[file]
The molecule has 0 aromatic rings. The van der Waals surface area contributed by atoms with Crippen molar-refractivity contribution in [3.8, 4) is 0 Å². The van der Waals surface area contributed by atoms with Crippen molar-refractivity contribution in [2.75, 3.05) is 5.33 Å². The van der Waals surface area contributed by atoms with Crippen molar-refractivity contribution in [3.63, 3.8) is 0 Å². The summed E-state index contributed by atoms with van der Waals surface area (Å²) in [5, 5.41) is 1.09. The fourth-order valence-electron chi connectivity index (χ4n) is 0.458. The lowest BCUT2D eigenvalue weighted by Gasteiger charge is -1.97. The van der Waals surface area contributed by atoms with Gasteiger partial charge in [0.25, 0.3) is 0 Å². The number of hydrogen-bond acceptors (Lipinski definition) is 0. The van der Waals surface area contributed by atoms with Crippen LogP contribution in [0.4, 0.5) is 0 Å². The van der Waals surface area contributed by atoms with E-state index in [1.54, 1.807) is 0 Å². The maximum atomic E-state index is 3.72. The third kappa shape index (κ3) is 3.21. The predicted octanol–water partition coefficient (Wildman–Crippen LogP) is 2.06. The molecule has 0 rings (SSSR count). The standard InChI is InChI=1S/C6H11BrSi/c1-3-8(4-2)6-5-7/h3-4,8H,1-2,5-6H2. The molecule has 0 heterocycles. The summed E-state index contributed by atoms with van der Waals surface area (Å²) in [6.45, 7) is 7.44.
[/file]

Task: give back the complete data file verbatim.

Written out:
The molecule has 0 aromatic rings. The van der Waals surface area contributed by atoms with Crippen molar-refractivity contribution in [3.8, 4) is 0 Å². The van der Waals surface area contributed by atoms with Crippen molar-refractivity contribution in [2.75, 3.05) is 5.33 Å². The van der Waals surface area contributed by atoms with Crippen molar-refractivity contribution in [3.63, 3.8) is 0 Å². The summed E-state index contributed by atoms with van der Waals surface area (Å²) in [5, 5.41) is 1.09. The fourth-order valence-electron chi connectivity index (χ4n) is 0.458. The lowest BCUT2D eigenvalue weighted by Gasteiger charge is -1.97. The van der Waals surface area contributed by atoms with Gasteiger partial charge in [0.25, 0.3) is 0 Å². The number of hydrogen-bond acceptors (Lipinski definition) is 0. The van der Waals surface area contributed by atoms with Crippen LogP contribution in [0.4, 0.5) is 0 Å². The van der Waals surface area contributed by atoms with E-state index in [1.54, 1.807) is 0 Å². The maximum atomic E-state index is 3.72. The third kappa shape index (κ3) is 3.21. The predicted octanol–water partition coefficient (Wildman–Crippen LogP) is 2.06. The molecule has 0 rings (SSSR count). The standard InChI is InChI=1S/C6H11BrSi/c1-3-8(4-2)6-5-7/h3-4,8H,1-2,5-6H2. The molecule has 0 heterocycles. The summed E-state index contributed by atoms with van der Waals surface area (Å²) in [6.45, 7) is 7.44.